No i posted it to here to have Scott involved in the conversation.
Today he is in good mood. And also i really wonder how c# deals without having header files, if that can be done, why c++ has them, of course it cant be for bothering the programmer.

Comments
i'm always in a good mood, and this proves it! for today anyway

Some 20 years ago I programmed in this language
It had the concept of a DEFINITION MODULE(= +-header file) and IMPLEMENTATION MODULE. You could design all your definitions and then let a team of programmers fill in the implementations. It would complile even if not all implementations were filled in.
So you could say FROM Circle IMPORT Draw; to use the Draw procedure, while other procedures like CalculateArea are perhaps not yet implemented!
In C (I believe also in C++) when you include a header file, all of the implementation would be loaded in your program, even if you don't need it. Possible that a smart C or C++ compiler will prune out the code that is not needed afterwards, I dont know.
C# is a modern language and VS is a nice environment to develop in, so who needs headers in the 21th century?

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interesting!

So you think c# is better than c++? if Narue were alive, she would prove you wrong as a well known c++ geek :)

No i posted it to here to have Scott involved in the conversation.
Today he is in good mood. And also i really wonder how c# deals without having header files, if that can be done, why c++ has them, of course it cant be for bothering the programmer.

When am I not in a good mood!?

Danny -- To the point you made that is also available in C# it is just done a little differently. You can create an assembly full of interfaces (unimplemented methods, just like the header file) and give the assembly to your developers. They can each start implementing their respective methods. I couldn't image developing something like this to be honest. You'll usually miss something along the way. It seems so much easier to just shoot a few emails back and forth and establish the "middle ground" where your code meets up and goes from there. If you forget an interface then you have to go back in and add it, rebuild your assembly, distribute it to the team, hope everyone upgrades and you don't have two different versions of the interface floating around with different signatures, etc. How did this work for you?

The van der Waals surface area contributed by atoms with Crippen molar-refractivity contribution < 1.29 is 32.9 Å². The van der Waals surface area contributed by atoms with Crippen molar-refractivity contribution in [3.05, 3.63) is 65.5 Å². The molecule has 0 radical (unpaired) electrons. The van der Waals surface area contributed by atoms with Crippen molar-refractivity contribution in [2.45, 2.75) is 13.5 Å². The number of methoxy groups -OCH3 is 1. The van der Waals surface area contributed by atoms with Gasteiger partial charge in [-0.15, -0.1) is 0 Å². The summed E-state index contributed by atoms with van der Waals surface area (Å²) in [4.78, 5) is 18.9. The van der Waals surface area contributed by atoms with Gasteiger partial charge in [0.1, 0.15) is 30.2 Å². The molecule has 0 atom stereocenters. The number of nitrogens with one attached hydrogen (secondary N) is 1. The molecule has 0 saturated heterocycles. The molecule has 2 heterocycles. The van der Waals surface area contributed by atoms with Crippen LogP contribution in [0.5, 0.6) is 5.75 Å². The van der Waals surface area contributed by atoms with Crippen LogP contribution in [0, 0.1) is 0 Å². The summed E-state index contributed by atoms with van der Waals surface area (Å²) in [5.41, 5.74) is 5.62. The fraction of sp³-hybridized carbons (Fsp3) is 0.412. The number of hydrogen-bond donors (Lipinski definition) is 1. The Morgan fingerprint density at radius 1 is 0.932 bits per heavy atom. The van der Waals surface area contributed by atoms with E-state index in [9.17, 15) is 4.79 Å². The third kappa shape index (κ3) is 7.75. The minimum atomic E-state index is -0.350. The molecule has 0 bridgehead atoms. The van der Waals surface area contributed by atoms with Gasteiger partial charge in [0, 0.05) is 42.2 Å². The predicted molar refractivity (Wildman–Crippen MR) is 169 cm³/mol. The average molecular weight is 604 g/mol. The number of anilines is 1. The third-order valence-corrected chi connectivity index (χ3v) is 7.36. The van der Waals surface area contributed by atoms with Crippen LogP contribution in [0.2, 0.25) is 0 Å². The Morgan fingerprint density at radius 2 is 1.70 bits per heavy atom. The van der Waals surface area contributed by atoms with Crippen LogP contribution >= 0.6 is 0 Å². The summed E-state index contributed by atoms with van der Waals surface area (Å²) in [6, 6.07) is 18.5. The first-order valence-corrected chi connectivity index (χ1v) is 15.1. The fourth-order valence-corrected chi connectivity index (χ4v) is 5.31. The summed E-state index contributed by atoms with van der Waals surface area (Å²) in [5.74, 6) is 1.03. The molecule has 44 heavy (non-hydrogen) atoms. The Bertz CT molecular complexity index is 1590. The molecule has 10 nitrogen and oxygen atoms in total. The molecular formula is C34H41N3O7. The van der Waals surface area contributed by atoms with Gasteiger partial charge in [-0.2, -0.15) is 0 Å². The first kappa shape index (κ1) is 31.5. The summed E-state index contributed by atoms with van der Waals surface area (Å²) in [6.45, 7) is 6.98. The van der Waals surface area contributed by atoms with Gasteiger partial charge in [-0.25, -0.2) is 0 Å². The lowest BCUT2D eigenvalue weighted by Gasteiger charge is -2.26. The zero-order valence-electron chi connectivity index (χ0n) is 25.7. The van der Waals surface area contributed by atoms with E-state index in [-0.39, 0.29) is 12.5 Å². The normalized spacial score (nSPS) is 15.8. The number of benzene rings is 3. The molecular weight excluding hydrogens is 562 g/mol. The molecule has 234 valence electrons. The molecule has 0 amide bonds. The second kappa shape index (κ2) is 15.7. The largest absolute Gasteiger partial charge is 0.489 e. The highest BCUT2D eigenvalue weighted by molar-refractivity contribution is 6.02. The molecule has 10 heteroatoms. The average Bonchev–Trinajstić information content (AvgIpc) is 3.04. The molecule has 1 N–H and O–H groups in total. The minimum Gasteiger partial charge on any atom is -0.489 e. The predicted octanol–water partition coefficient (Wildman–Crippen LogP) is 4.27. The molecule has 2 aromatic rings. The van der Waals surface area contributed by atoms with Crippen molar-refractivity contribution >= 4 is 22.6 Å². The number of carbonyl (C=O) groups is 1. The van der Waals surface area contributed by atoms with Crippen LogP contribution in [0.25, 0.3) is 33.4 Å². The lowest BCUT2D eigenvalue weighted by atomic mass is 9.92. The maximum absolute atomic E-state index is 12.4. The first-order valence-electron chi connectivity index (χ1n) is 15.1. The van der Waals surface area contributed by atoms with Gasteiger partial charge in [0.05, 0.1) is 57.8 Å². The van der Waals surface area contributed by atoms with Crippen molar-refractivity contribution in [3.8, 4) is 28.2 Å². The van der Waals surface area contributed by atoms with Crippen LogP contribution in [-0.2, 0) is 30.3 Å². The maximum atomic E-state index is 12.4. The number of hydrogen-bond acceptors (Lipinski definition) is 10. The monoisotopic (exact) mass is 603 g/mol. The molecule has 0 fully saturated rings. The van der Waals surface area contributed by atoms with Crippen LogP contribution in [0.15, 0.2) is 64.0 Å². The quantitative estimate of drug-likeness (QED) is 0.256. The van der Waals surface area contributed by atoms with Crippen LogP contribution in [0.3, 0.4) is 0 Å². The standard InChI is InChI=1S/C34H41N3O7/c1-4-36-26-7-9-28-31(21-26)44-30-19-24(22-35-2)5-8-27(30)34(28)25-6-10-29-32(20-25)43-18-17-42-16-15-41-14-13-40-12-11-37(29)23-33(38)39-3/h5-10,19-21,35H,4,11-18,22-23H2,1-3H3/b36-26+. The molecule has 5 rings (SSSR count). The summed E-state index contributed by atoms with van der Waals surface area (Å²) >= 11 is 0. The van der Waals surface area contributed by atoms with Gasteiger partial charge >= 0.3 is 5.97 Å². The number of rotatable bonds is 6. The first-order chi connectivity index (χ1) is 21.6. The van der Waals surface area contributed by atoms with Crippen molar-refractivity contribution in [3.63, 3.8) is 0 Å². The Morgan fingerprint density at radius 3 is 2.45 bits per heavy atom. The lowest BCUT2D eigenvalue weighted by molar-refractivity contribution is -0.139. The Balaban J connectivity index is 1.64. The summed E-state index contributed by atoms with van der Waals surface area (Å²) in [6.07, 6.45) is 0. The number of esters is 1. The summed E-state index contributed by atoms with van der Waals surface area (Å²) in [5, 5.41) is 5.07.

Serkan -- I don't know that much about c/cpp to be honest. I 'grew up' on pascal and switched over to pascal with some other archaic languages along the way. I think the thread you posted gives some very good examples:

1.To improve build times.
2.To link against code without having the source for the definitions.
3.To avoid marking everything "inline".

Beyond that .. I don't know :(

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good point

Did I say anywhere C# was better?
Better in computer languages does not exist, for instance I find this language not bad;)

I was about to say something practical, then I read your link and lost it--:D

Did I say anywhere C# was better?
Better in computer languages does not exist, for instance I find this language not bad;)

I still write programs on my TI-85 during class sometimes :)

[edit]
"" what DdoubleD said. I read the link after I posted
[/edit]

Edited 7 Years Ago by sknake: n/a

@Scott No problem whatsoever. We where three guys sitting in a room with 3 computers. We talked to each other. I believe e-mail as we know it now had to be invented...

As less of a discussion answer, and more of a poke at a simple explanation.

header files are a type of include. so when you need some functionality in your program you don't have to start from scratch. Some code is available to start with, and when you program is compiled this is compiled into your application. So it has no prerequisites.

in C# you do the same thing. except you only reference the code that is already available, that code is the .net framework.

my opinion is C++ is better because it makes more portable applications, but C# is my favorite language because its very powerful yet easy to learn and understand.

in C# you want to write a line to console you use the console class of the System library. System.Console.Writeline("blah"); the system library is part of the .net frame work and is installed on the client computer prior to your application.

in C++ if you want to write a line to console you first include the header ostream, then you pass to the output variable the "cout" the text you want to show on the console, cout<<"blah"<< endl; . when the program is compiled, a copy of the ostream code is included in the executable needing no preexisting library.

So its practically the same thing, just if C++ looses its headers, then it will just be unmanaged C#... and who wants that? not me.

Text from Wiki -

A header file commonly contains forward declarations of classes, subroutines, variables, and other identifiers. Programmers who wish to declare standardized identifiers in more than one source file can place such identifiers in a single header file, which other code can then include whenever the header contents are required.

The C standard library and C++ standard library traditionally declare their standard functions in header files.

Newer compiled languages (such as Java, C#) do not use forward declarations; identifiers are recognized automatically from source files and read directly from dynamic library symbols. This means header files are not needed.

i find this thread so informative. keep posting guys, this is a very useful and enlightening discussion. thanks for your answers.

i created a thread in geeks lounge "what do you think would be milestone web-social-application?", i would like to hear your opinions about that thread. Thanks in advance.

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